Director Jeffrey Kimball doesn't focus enough on the 'birders' who watch the skies, but the nonviolent look at nature is enjoyable.
Courtesy of Music Box Films
Birders have always had a bum rap as binocular-wearing geeks. Jeffrey Kimball’s documentary, “Birders: The Central Park Effect,” aims to change all that. First broadcast on HBO and now released into theaters, it’s an affectionate movie about people who are delightedly obsessional about all manner of birds, specifically the more than 100 species that congregate at various times of the year in New York’s Central Park – about one quarter of the total bird species in the United States and Canada.
Kimball is himself a birder, which means he isn’t condescending to the dozen or so birders he interviews. And although this is his first feature film (he’s spent most of his career doing sound work in movies), he knows how to capture revelatory shots of birds in flight or in repose. The trick is patience. A lot of patience. Hours can be spent waiting for that one moment when a red-tailed hawk or a hermit thrush alights or takes to the sky.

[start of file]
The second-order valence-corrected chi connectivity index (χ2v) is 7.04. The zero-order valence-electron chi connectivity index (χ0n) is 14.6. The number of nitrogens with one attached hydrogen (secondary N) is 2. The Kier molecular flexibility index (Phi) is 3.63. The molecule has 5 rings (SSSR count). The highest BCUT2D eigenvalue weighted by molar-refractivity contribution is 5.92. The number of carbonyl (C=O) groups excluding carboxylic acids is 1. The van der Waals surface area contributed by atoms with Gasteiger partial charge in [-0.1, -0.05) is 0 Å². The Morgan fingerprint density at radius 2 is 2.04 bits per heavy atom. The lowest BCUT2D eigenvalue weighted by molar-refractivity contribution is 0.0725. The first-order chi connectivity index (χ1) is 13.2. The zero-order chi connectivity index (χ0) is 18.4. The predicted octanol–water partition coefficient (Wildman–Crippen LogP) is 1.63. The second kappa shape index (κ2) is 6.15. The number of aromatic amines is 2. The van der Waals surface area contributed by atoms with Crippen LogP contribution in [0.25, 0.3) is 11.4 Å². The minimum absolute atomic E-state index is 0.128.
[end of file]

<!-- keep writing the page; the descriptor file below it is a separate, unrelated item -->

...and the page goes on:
Most of the people he interviews are defiantly upfront about their passion. Chris Cooper (not the actor) says that birding “turns every morning into a treasure hunt.” His friends understand that from the high migration dates of April 15 to Memorial Day, they “won’t see me nowhere.”
Jonathan Rosen says, “If you’re not out birding, you’re missing something, not just intellectually but almost in a bodily way. It’s just some deep human impulse really.”